It was just coincidence when Gus Ronolo called his daughter, Nikita, as she ran from a hail of bullets at the Route 91 Harvest festival on Oct. 1.
She screamed into the phone, pleading for help from her father in Oahu, Hawaii.
“Being that far away, I didn’t know what to do. I didn’t know what was going on,” Gus Ronolo, 47, said. “I was just in shock. I was just numb.”
Nikita Ronolo managed to escape unscathed, except for some minor scrapes and bruises. But the emotional trauma packed a punch on the 20-year-old northwest Las Vegas woman, who wanted to see her father.
A call placed by her aunt to Miracle Flights resulted in a father-daughter reunion last week, helping to create a semblance of healing.
“Being around him helps me keep my mind off of it,” Nikita Ronolo said.
Miracle Flights has spent the past 32 years providing free commercial flights to sick children and adults who require out-of-state medical care that might not be available in their hometowns. Since Oct. 1, the Las Vegas-based charity has expanded its scope of services to aid traumatized concertgoers, along with shooting victims and their families.
Miracle Flights provides 700 free plane trips each month to medical patients nationwide, operating on a $4 million annual budget funded by donations and special events.
Those coming into Las Vegas receive vouchers for free cab rides with Yellow Checker Star Transportation. A spokeswoman for the charity declined to saw how many shooting victims and family members have received assistance since Oct. 1.
“We’re going to stick with these victims for as long as it takes by making sure they get the specialized care that they need,” Miracle Flights CEO Mark Brown said.
“When the tragedy happened, it was an easy choice to do this, because Las Vegas is our hometown,” Brown said. “Las Vegas is a very giving community, and we are a part of that.”
The organization works with several air carriers and accepts donations of airline miles accumulated on credit cards. People seeking assistance or wishing to donate can visit miracleflights.org or call 800-359-1711.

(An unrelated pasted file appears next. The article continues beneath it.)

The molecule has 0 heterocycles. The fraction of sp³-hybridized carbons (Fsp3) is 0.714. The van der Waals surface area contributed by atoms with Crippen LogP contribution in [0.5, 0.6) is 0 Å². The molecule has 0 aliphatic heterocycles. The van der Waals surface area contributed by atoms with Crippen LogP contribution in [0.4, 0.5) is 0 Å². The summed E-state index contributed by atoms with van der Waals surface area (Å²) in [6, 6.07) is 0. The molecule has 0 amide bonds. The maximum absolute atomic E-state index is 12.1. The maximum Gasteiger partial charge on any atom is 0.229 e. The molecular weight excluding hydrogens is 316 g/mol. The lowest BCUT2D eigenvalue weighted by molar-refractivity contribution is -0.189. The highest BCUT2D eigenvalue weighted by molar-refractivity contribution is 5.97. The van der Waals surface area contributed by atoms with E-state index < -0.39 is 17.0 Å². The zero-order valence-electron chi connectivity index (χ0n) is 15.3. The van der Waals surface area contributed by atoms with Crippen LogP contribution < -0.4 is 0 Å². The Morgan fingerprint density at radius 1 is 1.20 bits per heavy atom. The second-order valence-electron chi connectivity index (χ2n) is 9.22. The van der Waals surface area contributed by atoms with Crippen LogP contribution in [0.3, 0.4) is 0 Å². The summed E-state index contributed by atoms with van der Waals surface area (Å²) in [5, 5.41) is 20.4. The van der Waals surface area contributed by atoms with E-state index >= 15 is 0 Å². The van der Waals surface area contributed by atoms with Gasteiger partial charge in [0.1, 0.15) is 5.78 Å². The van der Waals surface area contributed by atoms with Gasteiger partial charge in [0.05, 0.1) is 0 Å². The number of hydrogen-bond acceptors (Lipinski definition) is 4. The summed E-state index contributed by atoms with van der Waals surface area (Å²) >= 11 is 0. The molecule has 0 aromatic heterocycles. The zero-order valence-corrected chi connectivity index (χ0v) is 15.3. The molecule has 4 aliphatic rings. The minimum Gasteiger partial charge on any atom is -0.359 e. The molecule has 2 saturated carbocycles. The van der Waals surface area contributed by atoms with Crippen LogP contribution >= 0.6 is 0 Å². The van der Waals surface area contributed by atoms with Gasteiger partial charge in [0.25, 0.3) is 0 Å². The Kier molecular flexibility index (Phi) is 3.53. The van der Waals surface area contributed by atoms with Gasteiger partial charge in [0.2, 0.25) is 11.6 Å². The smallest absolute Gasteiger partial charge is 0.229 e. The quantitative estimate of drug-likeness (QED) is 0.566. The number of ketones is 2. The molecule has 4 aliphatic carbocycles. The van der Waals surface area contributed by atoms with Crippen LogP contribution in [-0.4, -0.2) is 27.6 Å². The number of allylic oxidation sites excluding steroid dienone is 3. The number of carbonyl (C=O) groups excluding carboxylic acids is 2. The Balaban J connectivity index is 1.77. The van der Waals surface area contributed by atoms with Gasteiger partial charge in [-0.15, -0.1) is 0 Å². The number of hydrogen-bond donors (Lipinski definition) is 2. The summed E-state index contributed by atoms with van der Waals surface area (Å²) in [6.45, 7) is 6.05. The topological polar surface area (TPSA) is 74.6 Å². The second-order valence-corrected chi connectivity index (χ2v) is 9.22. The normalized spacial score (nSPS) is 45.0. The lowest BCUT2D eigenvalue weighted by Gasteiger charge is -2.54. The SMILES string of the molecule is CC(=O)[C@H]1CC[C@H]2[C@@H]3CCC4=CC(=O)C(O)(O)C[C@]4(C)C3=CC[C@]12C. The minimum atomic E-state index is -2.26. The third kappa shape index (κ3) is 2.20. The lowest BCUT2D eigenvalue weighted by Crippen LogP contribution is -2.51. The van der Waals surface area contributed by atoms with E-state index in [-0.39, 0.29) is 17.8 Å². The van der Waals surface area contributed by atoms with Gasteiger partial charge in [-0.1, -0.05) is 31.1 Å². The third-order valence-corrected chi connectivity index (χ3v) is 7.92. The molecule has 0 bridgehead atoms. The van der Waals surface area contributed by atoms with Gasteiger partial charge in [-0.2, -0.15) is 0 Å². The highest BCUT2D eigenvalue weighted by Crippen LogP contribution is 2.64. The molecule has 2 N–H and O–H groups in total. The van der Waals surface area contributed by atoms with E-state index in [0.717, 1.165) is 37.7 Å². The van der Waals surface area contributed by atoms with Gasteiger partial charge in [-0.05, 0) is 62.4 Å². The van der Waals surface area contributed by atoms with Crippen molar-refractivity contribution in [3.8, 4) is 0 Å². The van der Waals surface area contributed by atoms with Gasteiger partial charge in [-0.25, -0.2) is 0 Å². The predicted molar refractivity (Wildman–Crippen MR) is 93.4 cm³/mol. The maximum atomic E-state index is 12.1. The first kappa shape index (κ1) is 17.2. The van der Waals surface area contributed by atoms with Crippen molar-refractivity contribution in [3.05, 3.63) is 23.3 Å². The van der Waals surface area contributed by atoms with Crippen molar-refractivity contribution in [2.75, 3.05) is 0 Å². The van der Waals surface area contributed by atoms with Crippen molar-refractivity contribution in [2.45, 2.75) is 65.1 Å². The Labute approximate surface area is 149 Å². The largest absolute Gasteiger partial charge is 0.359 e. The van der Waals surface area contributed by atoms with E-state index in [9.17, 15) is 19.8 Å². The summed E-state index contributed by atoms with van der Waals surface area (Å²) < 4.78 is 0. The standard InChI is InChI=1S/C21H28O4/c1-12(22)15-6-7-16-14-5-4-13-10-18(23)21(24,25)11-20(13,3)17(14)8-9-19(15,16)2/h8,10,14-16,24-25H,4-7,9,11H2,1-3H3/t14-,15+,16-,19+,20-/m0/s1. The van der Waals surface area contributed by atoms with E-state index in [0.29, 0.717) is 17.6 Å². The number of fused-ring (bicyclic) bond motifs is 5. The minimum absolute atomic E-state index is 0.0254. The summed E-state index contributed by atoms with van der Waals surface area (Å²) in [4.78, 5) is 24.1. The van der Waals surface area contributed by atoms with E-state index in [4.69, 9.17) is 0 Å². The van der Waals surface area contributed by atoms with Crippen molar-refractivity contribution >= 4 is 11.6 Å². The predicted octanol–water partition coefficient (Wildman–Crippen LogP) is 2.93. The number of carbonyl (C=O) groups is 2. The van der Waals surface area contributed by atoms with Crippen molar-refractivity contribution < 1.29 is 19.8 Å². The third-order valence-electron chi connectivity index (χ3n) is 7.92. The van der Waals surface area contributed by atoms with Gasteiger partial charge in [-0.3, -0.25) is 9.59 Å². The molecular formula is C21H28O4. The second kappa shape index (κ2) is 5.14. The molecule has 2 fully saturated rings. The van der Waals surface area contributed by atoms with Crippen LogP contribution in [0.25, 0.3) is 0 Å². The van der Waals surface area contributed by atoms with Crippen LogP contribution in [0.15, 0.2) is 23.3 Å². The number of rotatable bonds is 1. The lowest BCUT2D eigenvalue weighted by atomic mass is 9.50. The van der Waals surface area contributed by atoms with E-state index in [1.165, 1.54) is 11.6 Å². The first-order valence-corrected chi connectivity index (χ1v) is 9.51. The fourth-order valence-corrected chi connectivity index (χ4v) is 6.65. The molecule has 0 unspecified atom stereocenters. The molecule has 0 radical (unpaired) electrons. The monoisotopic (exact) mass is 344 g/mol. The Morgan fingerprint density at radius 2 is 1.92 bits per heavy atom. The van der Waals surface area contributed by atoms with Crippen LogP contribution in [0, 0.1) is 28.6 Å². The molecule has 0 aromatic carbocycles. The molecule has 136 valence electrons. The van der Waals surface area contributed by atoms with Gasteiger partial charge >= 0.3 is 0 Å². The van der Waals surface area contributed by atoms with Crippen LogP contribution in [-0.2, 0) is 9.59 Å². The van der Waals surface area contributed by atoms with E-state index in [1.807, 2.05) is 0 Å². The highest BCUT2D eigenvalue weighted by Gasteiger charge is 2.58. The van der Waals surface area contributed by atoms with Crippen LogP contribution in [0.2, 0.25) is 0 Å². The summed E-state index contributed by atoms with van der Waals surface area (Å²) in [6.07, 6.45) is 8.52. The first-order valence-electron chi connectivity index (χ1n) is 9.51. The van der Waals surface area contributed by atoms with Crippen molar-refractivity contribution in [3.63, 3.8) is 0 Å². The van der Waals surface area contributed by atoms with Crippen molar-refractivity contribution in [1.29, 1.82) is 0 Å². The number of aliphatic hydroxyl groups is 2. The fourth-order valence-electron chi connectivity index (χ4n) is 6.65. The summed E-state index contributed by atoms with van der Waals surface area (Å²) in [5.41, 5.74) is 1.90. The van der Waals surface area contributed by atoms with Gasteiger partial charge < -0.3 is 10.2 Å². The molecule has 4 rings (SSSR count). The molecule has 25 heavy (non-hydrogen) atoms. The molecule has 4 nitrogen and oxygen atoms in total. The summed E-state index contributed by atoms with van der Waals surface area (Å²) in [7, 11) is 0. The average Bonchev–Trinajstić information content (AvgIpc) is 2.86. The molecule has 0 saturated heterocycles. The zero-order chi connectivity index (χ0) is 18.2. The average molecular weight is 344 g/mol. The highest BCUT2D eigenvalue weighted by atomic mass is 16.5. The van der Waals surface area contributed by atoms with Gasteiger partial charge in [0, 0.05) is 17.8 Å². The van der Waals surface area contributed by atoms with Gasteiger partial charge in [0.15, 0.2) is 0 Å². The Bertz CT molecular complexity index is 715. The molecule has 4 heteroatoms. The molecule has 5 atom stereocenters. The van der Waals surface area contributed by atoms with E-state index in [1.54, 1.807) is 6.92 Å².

Gus Ronolo said he first learned about Miracle Flights about one week before the shooting, when a cousin’s baby was flown from Hawaii to Los Angeles for an emergency surgery.
“I thought it’s outstanding thatthere is a company like that, not knowing that two weeks later I would be on one of their flights,” he said.
During their weeklong visit that concludes Wednesday, the Ronolos have shared plenty of meals, watched movies and shared their thoughts about the shooting. The pair planned Monday to visit the victim memorials that have sprung up along the Strip.
Nikita Ronolo said she’s returned to her job at Planet Nissan’s service desk, but the shooting has made her sensitive to certain noises.
“I can’t go to work without hearing a drill in the shop go off without me jumping, or hearing a car horn honk without me jumping,” she said. “It’s going to be a while before I can function normally.”
Airlines offer help
Southwest Airlines and Allegiant Air offered free flights to victims and families of people who were fatally shot or wounded during the mass shooting at Mandalay Bay on Oct. 1.
Nearly 250 people were flown into Las Vegas by Allegiant to visit victims at the hospital or make funeral arrangements, company spokeswoman Hilarie Grey said.
The Las Vegas-based ultra low-cost carrier is still offering free flights on a case-by-case basis, Grey said. Those seeking assistance should send an email to firstname.lastname@example.org.
“Allegiant is the hometown airline of Las Vegas, so there was no question our team would do everything we could to help the victims and families involved in this tragedy,” Grey said.
Southwest is no longer offering complimentary flights for families, but the airline is working with them on a case-by-case basis “to ensure they’re cared for during this trying time,” company spokesman Dan Landson said. Southwest declined to say how many flights were provided, but Landson said “it’s safe to say that it’s in the hundreds.”
— Art Marroquin